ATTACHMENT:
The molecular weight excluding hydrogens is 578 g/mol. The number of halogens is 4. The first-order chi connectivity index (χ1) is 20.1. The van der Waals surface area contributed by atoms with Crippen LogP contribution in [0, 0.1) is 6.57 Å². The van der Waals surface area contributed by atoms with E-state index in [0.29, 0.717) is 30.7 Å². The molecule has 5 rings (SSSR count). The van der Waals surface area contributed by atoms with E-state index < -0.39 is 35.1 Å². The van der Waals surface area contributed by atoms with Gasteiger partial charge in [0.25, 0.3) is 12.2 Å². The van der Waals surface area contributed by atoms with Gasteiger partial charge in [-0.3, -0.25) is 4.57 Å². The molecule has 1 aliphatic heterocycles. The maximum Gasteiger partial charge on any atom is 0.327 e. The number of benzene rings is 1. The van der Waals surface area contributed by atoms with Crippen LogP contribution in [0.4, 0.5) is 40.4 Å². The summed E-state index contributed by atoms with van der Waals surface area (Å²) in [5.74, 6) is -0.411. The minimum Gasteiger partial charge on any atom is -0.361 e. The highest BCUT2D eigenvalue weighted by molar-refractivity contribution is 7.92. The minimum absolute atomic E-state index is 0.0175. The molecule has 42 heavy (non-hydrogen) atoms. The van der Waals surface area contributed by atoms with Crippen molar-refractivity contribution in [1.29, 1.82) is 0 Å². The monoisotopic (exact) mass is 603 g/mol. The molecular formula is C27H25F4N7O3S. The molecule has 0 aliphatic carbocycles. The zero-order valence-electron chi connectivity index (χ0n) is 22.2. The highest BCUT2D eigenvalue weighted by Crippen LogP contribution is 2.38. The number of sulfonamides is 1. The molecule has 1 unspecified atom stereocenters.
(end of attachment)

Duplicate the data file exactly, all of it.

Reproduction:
The molecular weight excluding hydrogens is 578 g/mol. The number of halogens is 4. The first-order chi connectivity index (χ1) is 20.1. The van der Waals surface area contributed by atoms with Crippen LogP contribution in [0, 0.1) is 6.57 Å². The van der Waals surface area contributed by atoms with E-state index in [0.29, 0.717) is 30.7 Å². The molecule has 5 rings (SSSR count). The van der Waals surface area contributed by atoms with E-state index < -0.39 is 35.1 Å². The van der Waals surface area contributed by atoms with Gasteiger partial charge in [0.25, 0.3) is 12.2 Å². The van der Waals surface area contributed by atoms with Gasteiger partial charge in [-0.3, -0.25) is 4.57 Å². The molecule has 1 aliphatic heterocycles. The maximum Gasteiger partial charge on any atom is 0.327 e. The number of benzene rings is 1. The van der Waals surface area contributed by atoms with Crippen LogP contribution in [0.4, 0.5) is 40.4 Å². The summed E-state index contributed by atoms with van der Waals surface area (Å²) in [5.74, 6) is -0.411. The minimum Gasteiger partial charge on any atom is -0.361 e. The highest BCUT2D eigenvalue weighted by molar-refractivity contribution is 7.92. The minimum absolute atomic E-state index is 0.0175. The molecule has 42 heavy (non-hydrogen) atoms. The van der Waals surface area contributed by atoms with Crippen molar-refractivity contribution in [1.29, 1.82) is 0 Å². The monoisotopic (exact) mass is 603 g/mol. The molecular formula is C27H25F4N7O3S. The molecule has 0 aliphatic carbocycles. The zero-order valence-electron chi connectivity index (χ0n) is 22.2. The highest BCUT2D eigenvalue weighted by Crippen LogP contribution is 2.38. The number of sulfonamides is 1. The molecule has 1 unspecified atom stereocenters.